Common buckeye moth (Junonia coenia) c. Alliance Senior Forest Ecologist, Howard Goldstein

Flutter into Pollinator Month in Prospect Park!

June 11, 2024

June is Pollinator Month! Prospect Park’s 585 acres are a critical habitat for bees, butterflies and pollinators of all kinds. These fluttering and buzzing park residents play an essential role in keeping Brooklyn’s Backyard healthy and vibrant. Learn more about our pollinators with the Alliance’s Senior Forest Ecologist Howard Goldstein. 

Alliance Senior Forest Ecologist Howard Goldstein

Pollinators are insects and birds that transport pollen from one flower to another, which helps plants reproduce. “Without pollinators, we would lose a majority of the world’s plant species,” says Goldstein. Luckily, Prospect Park is teeming with all kinds of pollinators: bees, wasps, flies, beetles, butterflies, moths and more. Check out some of the many pollinator hotspots in Brooklyn’s Backyard.

Left, A Syrphid Fly (Syrphidae) on Black-Eyed Susan (Rudbeckia hirta), Right, Common Ninebark (Physocarpus opulifolius) in Prospect Park.


Bartel Woods

The Bartel Woods, which stretches from the Bartel-Pritchard Square entrance to the Bandshell, was restored by the Alliance from a mostly barren landscape to a healthy forest with a range of native trees and shrubs, and a wildflower meadow. This combination of forest layers creates a rich habitat for pollinators that is teeming with blooms. 

It is through a labor of love and keen attention to detail that the Alliance keeps the park’s natural areas lush. The Alliance’s dedicated team of gardeners, arborists and ecologists seed and plant the park strategically to have a diversity of blooms in all seasons. “We want the park blooming from March through early December to make sure that our pollinators have access to the nectar and pollen they need to survive,” said Goldstein. 

In the early spring, flowering trees are among the most important food sources for pollinators. One species, the American Basswood (Tilia americana), which blooms in June, is even known as “the bee tree.” Later in the season, keep an eye out for herbaceous flowers like smooth blue asters (Symphyotrichum laeve) and goldenrods (Solidago), which tend to flower from late August through early October. Both are members of the Asteraceae, one of the single most important plant families for pollinators in the park.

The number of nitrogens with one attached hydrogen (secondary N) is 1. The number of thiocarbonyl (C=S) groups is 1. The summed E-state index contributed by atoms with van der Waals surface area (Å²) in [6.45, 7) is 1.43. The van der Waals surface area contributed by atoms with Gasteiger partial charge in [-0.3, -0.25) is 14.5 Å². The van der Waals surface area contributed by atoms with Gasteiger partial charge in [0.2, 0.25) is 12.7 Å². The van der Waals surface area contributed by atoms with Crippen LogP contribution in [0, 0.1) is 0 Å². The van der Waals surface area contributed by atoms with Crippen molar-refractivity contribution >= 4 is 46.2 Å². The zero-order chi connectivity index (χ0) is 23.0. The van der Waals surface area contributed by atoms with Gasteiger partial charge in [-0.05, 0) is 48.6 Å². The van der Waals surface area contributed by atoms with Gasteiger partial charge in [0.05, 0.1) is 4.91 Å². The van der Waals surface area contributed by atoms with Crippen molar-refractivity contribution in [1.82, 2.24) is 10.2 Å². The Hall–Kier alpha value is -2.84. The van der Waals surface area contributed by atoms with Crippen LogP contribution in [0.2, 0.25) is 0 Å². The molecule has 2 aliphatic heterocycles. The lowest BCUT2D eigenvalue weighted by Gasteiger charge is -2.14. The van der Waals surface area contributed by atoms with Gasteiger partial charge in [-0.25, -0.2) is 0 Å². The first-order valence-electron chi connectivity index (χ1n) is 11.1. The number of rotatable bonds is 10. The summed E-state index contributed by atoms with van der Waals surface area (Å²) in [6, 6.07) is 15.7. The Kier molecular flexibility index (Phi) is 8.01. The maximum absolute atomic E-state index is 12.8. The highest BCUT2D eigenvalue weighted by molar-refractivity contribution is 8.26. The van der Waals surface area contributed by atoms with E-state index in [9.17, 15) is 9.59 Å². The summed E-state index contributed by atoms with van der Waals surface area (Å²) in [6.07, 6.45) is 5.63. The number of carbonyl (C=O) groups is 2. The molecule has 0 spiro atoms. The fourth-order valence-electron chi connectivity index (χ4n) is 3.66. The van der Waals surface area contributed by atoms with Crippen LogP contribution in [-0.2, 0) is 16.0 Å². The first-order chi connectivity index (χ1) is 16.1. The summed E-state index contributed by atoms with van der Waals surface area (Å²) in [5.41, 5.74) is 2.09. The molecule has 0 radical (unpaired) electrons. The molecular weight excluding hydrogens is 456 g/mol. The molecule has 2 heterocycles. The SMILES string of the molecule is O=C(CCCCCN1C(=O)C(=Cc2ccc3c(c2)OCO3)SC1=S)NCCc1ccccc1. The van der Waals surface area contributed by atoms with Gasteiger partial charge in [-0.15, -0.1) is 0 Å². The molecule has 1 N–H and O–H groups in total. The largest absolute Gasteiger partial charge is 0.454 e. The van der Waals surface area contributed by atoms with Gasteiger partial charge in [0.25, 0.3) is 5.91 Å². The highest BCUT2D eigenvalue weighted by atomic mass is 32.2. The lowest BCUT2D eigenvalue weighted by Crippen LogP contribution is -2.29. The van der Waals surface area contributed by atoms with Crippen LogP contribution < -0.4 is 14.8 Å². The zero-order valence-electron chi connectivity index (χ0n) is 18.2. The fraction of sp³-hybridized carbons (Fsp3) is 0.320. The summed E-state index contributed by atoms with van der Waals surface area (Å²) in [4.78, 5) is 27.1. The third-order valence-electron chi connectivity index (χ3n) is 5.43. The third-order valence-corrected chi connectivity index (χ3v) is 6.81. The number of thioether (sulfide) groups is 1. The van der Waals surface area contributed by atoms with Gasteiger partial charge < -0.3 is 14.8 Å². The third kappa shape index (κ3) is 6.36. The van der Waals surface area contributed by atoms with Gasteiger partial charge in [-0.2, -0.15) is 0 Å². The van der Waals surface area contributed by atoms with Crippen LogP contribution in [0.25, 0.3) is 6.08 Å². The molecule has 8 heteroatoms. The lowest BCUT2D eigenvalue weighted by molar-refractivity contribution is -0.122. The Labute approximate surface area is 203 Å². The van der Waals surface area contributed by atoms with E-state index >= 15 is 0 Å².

Left, Native violets (Viola novae-angliae) in the Butterfly Meadow, Right, Wasp (Vespidae) on Canada goldenrod (Solidago canadensis) c. Ellie Watts, Prospect Park Alliance, Alliance Senior Forest Ecologist, Howard Goldstein

Butterfly Meadow

Another flourishing pollinator destination created by the Alliance is the Butterfly Meadow on Lookout Hill, the park’s highest point. Discover showy goldenrod (Solidago speciosa), early blooming goldenrod (Solidago juncea), Canada goldenrod (Solidago canadensis), smooth blue aster (Symphyotrichum laeve), native sunflowers (Helianthus divaricatus), purple joe-pye (Eutrochium purpureum) and more. Each attracts a range of pollinating insects. Beardtongue penstemon (Penstemon digitalis) is important for newly hatched bumblebees (Bombus) and frigid leafcutter bees (Megachile frigida). Milkweed (Asclepias) is the only plant that monarch butterfly caterpillars (Danaus plexippus) will eat, making it an essential destination. 

Native violets (Viola novae-angliae) are visited by early flying pollinators and host the eggs of several species of butterflies. The flowers found on giant yellow hyssop plants (Agastache nepetoides) are beloved by bees of all species, as are the native yellow sunflowers (Helianthus species) that flower in June and July, and Canada goldenrod (Solidago canadensis) in September. Each of these plants ensures a full seasonal menu for pollinators of all shapes and sizes, even those that are active late in the year.

Another pollinator perk of the Butterfly Meadow is that it’s an important stop for birds. Insects are one of the most crucial food sources for nearly all songbirds found in Brooklyn’s Backyard. It can take somewhere between a whopping 350-570 caterpillars per day to feed even a pair of tiny chickadee chicks (Poecile) as they grow into fledglings. This makes all of our park’s pollinator destinations incredible spots for sighting birds as they fuel up, especially during spring and fall migration when warblers are abundant and a spectacular sight.

A monarch butterfly (Danaus plexippus) and chrysalis.

Picnic House North Woods

The Picnic House North Woods, found on the western edge of the Long Meadow, just north of the Picnic House, is home to plants popular among pollinators like the shrub common ninebark (Physocarpus opulifolius) and wildflower, Eutrochium purpureum, Joe Pye Weed. Common ninebark is particularly attractive to bees, especially to those of the genus Andrena, but also attracts butterflies and wasps.

Prospect Park Alliance’s Landscape Management team works year-round across the park to sustain the natural areas of Brooklyn’s Backyard, and to help create environments where pollinators—and in turn our larger park ecosystem—can thrive. By planting pollinator-friendly and climate-resistant species, applying innovative restoration techniques across the park, and much more, the team ensures that our 585 acres remain resilient and thriving. From radiant yellow goldenrods, cool blue asters and rich, royal violets to cunning bumblebees, magnificent butterflies and more, these beautiful blooms and pivotal pollinators thrive throughout Prospect Park. Learn more about the Alliance’s work sustaining our environment.